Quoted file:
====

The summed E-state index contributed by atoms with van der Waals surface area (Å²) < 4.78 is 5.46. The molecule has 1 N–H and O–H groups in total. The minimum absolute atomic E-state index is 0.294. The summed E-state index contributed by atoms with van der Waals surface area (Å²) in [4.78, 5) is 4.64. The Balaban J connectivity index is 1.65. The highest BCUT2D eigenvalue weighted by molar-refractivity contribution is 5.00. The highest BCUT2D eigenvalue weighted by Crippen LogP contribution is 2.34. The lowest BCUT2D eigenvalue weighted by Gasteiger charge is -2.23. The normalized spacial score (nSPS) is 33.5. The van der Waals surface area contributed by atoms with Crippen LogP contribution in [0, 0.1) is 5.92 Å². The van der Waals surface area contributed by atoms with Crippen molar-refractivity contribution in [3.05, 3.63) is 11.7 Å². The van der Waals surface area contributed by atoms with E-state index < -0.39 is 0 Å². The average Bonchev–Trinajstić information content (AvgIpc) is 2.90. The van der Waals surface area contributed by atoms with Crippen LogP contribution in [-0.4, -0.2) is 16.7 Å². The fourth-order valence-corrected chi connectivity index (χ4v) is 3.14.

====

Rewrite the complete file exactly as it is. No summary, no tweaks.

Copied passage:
The summed E-state index contributed by atoms with van der Waals surface area (Å²) < 4.78 is 5.46. The molecule has 1 N–H and O–H groups in total. The minimum absolute atomic E-state index is 0.294. The summed E-state index contributed by atoms with van der Waals surface area (Å²) in [4.78, 5) is 4.64. The Balaban J connectivity index is 1.65. The highest BCUT2D eigenvalue weighted by molar-refractivity contribution is 5.00. The highest BCUT2D eigenvalue weighted by Crippen LogP contribution is 2.34. The lowest BCUT2D eigenvalue weighted by Gasteiger charge is -2.23. The normalized spacial score (nSPS) is 33.5. The van der Waals surface area contributed by atoms with Crippen LogP contribution in [0, 0.1) is 5.92 Å². The van der Waals surface area contributed by atoms with Crippen molar-refractivity contribution in [3.05, 3.63) is 11.7 Å². The van der Waals surface area contributed by atoms with E-state index < -0.39 is 0 Å². The average Bonchev–Trinajstić information content (AvgIpc) is 2.90. The van der Waals surface area contributed by atoms with Crippen LogP contribution in [-0.4, -0.2) is 16.7 Å². The fourth-order valence-corrected chi connectivity index (χ4v) is 3.14.